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Experiments were performed within Sandia National Labs’ Multiphase Shock Tube to measure and quantify the shock-induced dispersal of a shock/dense particle curtain interaction. Following interaction with a planar travelling shock wave, schlieren imaging at 75 kHz was used to track the upstream and downstream edges of the curtain. Data were obtained for two particle diameter ranges (
) across Mach numbers ranging from 1.24 to 2.02. Using these data, along with data compiled from the literature, the dispersion of a dense curtain was studied for multiple Mach numbers (1.2–2.6), particle sizes (
) and volume fractions (9–32 %). Data were non-dimensionalized according to two different scaling methods found within the literature, with time scales defined based on either particle propagation time or pressure ratio across a reflected shock. The data show that spreading of the particle curtain is a function of the volume fraction, with the effectiveness of each time scale based on the proximity of a given curtain’s volume fraction to the dilute mixture regime. It is seen that volume fraction corrections applied to a traditional particle propagation time scale result in the best collapse of the data between the two time scales tested here. In addition, a constant-thickness regime has been identified, which has not been noted within previous literature.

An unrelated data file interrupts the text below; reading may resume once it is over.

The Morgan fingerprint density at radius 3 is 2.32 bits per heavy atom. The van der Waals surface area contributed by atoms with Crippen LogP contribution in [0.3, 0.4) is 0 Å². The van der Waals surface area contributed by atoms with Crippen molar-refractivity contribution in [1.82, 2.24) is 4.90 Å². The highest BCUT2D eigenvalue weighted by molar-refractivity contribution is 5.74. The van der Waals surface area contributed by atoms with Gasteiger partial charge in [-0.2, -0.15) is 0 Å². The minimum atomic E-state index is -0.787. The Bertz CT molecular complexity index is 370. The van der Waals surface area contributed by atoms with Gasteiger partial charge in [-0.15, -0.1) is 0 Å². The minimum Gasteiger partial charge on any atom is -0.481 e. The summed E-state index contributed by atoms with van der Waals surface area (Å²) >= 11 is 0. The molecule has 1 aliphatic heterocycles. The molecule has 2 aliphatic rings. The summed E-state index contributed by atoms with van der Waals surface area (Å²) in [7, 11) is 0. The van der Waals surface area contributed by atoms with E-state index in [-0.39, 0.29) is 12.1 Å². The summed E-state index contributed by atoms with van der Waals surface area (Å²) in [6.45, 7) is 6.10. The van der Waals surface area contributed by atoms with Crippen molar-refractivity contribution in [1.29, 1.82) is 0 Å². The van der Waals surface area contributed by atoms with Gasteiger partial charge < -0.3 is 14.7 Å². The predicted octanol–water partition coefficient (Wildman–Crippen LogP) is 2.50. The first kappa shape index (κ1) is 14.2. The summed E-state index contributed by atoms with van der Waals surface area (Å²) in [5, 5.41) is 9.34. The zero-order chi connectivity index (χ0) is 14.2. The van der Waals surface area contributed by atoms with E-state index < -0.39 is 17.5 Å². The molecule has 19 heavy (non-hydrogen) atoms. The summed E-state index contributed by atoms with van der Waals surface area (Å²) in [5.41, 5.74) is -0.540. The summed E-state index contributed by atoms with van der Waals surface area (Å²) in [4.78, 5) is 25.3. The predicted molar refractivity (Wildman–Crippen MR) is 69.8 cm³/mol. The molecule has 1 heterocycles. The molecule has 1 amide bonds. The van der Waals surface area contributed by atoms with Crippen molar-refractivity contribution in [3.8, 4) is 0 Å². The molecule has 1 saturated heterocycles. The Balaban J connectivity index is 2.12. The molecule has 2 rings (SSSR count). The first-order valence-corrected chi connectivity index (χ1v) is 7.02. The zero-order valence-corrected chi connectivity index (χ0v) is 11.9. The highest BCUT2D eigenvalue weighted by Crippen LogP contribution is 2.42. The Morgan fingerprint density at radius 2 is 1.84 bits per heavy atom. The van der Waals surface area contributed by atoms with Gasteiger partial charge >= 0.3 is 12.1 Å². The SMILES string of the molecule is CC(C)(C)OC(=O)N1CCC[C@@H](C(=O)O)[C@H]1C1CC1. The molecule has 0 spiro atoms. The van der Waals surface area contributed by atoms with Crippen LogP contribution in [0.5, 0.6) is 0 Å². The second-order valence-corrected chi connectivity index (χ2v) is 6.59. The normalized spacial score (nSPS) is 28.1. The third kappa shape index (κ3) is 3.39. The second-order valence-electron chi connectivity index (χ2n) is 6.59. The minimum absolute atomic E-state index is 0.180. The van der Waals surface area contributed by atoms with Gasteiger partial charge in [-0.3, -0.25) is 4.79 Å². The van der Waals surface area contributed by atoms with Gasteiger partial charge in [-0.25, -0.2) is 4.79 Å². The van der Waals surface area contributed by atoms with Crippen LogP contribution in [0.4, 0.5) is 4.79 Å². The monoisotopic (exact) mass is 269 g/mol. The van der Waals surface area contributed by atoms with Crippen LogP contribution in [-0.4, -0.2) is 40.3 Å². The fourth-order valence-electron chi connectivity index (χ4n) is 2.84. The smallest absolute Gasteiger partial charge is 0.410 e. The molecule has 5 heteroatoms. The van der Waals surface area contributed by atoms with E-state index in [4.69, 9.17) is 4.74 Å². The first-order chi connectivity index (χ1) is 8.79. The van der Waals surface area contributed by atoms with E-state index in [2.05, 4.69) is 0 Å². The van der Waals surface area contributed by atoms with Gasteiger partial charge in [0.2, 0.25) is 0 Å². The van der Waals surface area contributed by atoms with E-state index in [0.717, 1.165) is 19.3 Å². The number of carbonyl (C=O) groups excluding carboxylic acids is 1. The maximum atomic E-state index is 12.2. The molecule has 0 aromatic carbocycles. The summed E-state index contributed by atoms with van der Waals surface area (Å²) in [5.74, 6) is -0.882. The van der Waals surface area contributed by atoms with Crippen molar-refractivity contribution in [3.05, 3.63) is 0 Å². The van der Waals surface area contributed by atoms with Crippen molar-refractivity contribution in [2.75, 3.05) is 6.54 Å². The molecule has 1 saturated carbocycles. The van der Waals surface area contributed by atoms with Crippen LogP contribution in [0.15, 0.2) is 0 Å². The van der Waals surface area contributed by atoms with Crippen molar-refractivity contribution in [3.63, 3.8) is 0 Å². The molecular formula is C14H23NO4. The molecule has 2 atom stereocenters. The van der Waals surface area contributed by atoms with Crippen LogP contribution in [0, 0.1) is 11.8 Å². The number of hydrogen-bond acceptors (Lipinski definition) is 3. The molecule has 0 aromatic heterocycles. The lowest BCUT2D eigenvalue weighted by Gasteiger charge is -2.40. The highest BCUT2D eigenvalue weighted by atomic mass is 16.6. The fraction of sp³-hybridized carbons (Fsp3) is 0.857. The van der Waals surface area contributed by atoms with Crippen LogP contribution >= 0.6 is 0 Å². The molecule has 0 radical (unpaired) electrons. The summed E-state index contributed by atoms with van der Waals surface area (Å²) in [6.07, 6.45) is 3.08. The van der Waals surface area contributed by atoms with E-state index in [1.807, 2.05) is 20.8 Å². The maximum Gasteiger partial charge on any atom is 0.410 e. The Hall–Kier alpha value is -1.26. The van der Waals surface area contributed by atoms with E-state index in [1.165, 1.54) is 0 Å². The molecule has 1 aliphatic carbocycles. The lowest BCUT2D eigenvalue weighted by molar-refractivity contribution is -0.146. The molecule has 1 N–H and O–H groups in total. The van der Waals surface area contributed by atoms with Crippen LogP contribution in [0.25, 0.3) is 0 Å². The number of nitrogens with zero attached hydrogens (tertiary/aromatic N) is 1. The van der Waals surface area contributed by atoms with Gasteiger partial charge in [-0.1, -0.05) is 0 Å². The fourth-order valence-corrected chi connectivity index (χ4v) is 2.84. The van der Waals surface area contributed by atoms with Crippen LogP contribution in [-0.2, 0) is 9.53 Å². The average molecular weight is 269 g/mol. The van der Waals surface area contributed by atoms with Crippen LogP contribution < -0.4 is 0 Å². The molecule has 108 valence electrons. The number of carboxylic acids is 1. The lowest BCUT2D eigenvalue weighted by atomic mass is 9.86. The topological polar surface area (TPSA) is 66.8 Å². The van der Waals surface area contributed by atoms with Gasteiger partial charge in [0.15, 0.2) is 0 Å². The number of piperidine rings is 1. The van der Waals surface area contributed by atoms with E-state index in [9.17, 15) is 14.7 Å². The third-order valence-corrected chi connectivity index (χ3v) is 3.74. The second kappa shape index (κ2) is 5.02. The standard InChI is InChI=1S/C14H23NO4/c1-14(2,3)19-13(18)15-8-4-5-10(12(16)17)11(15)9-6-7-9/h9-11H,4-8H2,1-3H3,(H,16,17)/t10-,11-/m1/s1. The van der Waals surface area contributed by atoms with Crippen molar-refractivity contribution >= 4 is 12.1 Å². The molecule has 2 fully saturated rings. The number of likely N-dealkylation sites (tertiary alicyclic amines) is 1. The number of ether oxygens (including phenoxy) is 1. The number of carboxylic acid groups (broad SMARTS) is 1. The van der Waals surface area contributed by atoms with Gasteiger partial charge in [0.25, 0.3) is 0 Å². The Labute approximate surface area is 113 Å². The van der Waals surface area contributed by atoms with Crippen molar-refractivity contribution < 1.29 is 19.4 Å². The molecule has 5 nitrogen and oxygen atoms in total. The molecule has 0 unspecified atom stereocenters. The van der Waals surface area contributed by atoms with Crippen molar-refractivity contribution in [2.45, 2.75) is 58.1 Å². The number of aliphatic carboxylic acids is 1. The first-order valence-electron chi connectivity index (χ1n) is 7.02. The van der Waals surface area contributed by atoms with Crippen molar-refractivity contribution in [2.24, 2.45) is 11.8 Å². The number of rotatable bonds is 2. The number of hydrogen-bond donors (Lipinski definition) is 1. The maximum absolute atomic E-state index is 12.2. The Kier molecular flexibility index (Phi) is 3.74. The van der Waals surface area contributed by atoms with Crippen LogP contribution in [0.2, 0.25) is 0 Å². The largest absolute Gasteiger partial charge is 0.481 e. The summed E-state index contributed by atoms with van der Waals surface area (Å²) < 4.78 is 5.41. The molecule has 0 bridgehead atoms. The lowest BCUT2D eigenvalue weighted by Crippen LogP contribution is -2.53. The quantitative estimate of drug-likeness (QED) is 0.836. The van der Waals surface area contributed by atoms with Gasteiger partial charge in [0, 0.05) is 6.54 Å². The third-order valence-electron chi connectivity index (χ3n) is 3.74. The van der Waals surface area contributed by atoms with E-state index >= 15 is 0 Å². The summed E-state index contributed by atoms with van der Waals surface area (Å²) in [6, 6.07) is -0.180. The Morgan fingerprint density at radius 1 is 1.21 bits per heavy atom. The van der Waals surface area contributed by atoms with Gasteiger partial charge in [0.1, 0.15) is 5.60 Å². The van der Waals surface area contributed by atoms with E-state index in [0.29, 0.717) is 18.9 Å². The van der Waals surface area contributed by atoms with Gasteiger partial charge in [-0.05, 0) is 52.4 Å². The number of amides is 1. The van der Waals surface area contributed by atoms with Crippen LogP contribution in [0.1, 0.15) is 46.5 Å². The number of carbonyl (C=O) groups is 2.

The development of the unsteady pressure field on the floor of a rectangular cavity was studied at Mach 0.9 using high-frequency pressure-sensitive paint. Power spectral amplitudes at each cavity resonance exhibit a spatial distribution with a streamwise-oscillatory pattern; additional maxima and minima appear as the mode number is increased. This spatial distribution also appears in the propagation velocity of modal pressure disturbances. This behaviour was tied to the superposition of a downstream-propagating shear-layer disturbance and an upstream-propagating acoustic wave of different amplitudes and convection velocities, consistent with the classical Rossiter model. The summation of these waves generates a net downstream-travelling wave whose amplitude and phase velocity are modulated by a fixed envelope within the cavity. This travelling-wave interpretation of the Rossiter model correctly predicts the instantaneous modal pressure behaviour in the cavity. Subtle spanwise variations in the modal pressure behaviour were also observed, which could be attributed to a shift in the resonance pattern as a result of spillage effects at the edges of the finite-width cavity.
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